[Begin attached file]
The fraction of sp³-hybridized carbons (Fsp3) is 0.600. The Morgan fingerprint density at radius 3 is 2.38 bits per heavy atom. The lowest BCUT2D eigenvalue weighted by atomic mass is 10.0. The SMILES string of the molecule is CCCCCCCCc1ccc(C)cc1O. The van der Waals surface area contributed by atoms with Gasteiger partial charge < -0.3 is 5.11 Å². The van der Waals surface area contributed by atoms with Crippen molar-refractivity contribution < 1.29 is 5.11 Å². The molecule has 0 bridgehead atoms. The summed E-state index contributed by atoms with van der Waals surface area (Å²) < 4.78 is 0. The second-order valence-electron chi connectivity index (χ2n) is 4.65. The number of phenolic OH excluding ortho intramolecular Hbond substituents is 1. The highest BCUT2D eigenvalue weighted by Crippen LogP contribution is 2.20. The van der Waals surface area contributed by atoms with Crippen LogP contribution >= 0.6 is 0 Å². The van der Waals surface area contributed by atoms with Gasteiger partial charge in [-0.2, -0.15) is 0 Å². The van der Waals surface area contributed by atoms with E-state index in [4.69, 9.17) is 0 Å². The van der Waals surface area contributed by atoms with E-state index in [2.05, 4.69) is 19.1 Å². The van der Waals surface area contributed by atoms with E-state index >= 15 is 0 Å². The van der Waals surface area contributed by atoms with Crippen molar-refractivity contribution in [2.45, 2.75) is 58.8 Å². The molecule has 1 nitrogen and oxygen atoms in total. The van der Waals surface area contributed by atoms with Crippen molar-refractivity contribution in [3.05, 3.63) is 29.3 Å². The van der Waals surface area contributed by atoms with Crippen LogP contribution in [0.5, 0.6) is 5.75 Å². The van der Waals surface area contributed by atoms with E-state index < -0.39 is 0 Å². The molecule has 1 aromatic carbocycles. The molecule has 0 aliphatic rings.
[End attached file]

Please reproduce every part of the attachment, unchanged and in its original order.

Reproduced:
The fraction of sp³-hybridized carbons (Fsp3) is 0.600. The Morgan fingerprint density at radius 3 is 2.38 bits per heavy atom. The lowest BCUT2D eigenvalue weighted by atomic mass is 10.0. The SMILES string of the molecule is CCCCCCCCc1ccc(C)cc1O. The van der Waals surface area contributed by atoms with Gasteiger partial charge < -0.3 is 5.11 Å². The van der Waals surface area contributed by atoms with Crippen molar-refractivity contribution < 1.29 is 5.11 Å². The molecule has 0 bridgehead atoms. The summed E-state index contributed by atoms with van der Waals surface area (Å²) < 4.78 is 0. The second-order valence-electron chi connectivity index (χ2n) is 4.65. The number of phenolic OH excluding ortho intramolecular Hbond substituents is 1. The highest BCUT2D eigenvalue weighted by Crippen LogP contribution is 2.20. The van der Waals surface area contributed by atoms with Crippen LogP contribution >= 0.6 is 0 Å². The van der Waals surface area contributed by atoms with Gasteiger partial charge in [-0.2, -0.15) is 0 Å². The van der Waals surface area contributed by atoms with E-state index in [4.69, 9.17) is 0 Å². The van der Waals surface area contributed by atoms with E-state index in [2.05, 4.69) is 19.1 Å². The van der Waals surface area contributed by atoms with E-state index >= 15 is 0 Å². The van der Waals surface area contributed by atoms with Crippen molar-refractivity contribution in [2.45, 2.75) is 58.8 Å². The molecule has 1 nitrogen and oxygen atoms in total. The van der Waals surface area contributed by atoms with Crippen molar-refractivity contribution in [3.05, 3.63) is 29.3 Å². The van der Waals surface area contributed by atoms with Crippen LogP contribution in [0.5, 0.6) is 5.75 Å². The van der Waals surface area contributed by atoms with E-state index < -0.39 is 0 Å². The molecule has 1 aromatic carbocycles. The molecule has 0 aliphatic rings.